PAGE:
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Leaky tank to emersed?

tam

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5 May 2011
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1,104
I just had to empty out my 30L tank today as it developed a slow leak out one seam. It's a Leddy Shrimp Smart tank so roughly a foot cubed. I was wondering, could I take that and grow something permanently emersed in it (not sure what the technical term would be). Anyone done that with a tank? Will it just end up covered in condensation and not good to look at? It's got a glass lid, about 3mm gap all around, but I could leave that off and a Leddy LED - I don't have anywhere particularly well naturally lit to put it. I'm presuming aquarium wood left in would grow some impressive mould?

Tam
 

Nick potts

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As above, what you are describing is basically a terrarium.

Most of the plants you would grow in an aquarium will do just as well or better in this kind of setup, the key is keeping the humidity high. You can use your aquarium wood/rocks as hardscape, and if mould does start to appear on anything you can add some springtails to keep everything nice and clean.

Take a look at Scaped nature, they have some stunning terrariums.
 

tam

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Take a look at Scaped nature, they have some stunning terrariums.
I was literally just watching a youtube video from GF doing a tour and the first tank was a damaged one that was being used as a terrarium!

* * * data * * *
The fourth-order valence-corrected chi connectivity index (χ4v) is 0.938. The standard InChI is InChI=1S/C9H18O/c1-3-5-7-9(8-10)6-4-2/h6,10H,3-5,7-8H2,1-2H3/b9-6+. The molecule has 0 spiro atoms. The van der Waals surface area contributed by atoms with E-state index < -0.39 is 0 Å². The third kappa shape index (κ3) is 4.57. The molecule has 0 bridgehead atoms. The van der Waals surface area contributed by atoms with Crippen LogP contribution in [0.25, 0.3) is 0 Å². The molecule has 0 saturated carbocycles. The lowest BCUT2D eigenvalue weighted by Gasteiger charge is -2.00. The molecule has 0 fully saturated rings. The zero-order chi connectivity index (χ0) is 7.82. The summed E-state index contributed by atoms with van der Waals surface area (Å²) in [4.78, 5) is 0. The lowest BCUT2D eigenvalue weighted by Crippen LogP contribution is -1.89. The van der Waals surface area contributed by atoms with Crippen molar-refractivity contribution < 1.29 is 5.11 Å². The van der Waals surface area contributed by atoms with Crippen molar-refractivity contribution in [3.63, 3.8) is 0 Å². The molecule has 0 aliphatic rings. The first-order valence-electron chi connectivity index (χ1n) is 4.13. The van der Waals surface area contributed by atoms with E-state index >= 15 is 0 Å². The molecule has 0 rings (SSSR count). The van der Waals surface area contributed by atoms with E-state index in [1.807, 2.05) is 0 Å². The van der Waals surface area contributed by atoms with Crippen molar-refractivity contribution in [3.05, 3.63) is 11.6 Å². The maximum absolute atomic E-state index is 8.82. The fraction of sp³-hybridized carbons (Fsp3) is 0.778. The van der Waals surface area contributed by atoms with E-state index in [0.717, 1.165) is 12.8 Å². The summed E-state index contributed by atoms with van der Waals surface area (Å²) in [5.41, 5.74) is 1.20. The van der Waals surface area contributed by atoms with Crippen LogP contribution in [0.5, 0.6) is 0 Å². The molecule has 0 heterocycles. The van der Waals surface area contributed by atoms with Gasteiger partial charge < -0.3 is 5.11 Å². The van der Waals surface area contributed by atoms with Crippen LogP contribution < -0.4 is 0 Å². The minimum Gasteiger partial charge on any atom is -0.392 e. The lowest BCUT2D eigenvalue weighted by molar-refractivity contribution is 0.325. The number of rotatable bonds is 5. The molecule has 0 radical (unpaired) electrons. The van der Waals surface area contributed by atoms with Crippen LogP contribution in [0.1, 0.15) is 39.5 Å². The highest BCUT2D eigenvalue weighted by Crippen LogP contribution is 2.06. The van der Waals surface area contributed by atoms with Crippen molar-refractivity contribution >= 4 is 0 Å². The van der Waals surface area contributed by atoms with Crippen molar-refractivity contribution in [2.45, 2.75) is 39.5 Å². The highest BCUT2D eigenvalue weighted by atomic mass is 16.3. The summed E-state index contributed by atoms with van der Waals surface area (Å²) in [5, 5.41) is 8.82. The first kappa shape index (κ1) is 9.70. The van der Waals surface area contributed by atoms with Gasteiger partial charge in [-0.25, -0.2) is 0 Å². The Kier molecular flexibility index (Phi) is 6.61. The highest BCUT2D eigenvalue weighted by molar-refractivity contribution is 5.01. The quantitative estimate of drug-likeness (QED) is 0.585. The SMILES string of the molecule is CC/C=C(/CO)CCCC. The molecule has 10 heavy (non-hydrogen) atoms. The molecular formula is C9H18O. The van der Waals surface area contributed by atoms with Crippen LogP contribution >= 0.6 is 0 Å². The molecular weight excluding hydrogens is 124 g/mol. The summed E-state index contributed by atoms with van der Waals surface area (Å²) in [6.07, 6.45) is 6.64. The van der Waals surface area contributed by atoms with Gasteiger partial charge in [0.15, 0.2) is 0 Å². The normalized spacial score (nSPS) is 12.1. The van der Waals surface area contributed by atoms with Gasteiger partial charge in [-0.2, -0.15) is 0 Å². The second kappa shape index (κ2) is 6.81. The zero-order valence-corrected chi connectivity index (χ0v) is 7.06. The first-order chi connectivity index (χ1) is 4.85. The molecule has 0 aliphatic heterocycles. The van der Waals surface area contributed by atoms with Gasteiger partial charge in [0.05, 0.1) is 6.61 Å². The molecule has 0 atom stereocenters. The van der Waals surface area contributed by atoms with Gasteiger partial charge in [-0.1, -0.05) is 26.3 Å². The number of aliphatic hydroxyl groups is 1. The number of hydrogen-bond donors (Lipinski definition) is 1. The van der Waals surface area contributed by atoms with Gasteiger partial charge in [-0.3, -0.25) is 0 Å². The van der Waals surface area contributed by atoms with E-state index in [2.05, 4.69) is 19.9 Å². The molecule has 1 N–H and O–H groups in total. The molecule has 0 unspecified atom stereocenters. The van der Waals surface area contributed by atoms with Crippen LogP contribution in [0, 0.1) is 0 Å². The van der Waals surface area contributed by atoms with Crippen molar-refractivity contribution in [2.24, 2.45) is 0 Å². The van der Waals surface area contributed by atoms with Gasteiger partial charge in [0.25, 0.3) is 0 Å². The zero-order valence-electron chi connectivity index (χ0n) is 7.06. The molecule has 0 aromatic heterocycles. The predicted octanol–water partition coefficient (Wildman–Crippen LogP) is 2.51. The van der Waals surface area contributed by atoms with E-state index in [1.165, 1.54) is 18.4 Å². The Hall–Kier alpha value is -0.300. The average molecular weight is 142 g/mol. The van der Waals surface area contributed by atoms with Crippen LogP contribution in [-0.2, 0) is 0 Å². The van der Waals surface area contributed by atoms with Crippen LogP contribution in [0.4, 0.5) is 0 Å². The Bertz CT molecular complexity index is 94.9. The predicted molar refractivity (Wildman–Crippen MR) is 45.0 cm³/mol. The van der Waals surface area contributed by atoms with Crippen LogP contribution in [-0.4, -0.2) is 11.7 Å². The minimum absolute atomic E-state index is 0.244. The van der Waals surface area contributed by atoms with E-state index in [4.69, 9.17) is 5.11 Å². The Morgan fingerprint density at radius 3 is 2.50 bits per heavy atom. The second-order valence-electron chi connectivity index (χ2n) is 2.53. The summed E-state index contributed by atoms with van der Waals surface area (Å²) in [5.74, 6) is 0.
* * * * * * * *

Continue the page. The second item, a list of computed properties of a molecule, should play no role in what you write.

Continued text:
mort

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The amount of condensation will depend on how humid you need to keep it for the plants you want to use. Most plants love a high humidity so you may need to start off with a period where you except condensation on the glass but you can slowly acclimate the plants to a lower humidity (so plants will work, others won't).
You can also look at plants used in paludariums that like their feet moist but are happy with just the odd mist. Luckily a lot of these plants can be found as houseplants.
 

tam

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Are advice on substrate? It was fine gravel (which probably has a nice mulm layer at the bottom) the options on terrarium substrates seem as wider as aquarium ones!
 

PARAGUAY

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Research what type of plants you like to use as mort says some are suitable for a jungle type others a dry. Probably Scaped Nature and Aquarium Gardens will have the substrate kits
 

mort

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As paraguay mentions it depends on the plants. Some will grow better with a nice open substrate, others don't mind a really dense one. It also very much depends on how wet you are keeping the substrate. If you want it constantly wet/submerged then that would suggest a different substrate to if you want it to just be a moist terrarium type substrate.
If you are going for normal aquarium plants then you will be able to keep it wetter and should be ok with any normal aquarium type substrate. If it's more the houseplant, fittonia for example, then you would want a more open substrate that doesn't stay as wet.
 

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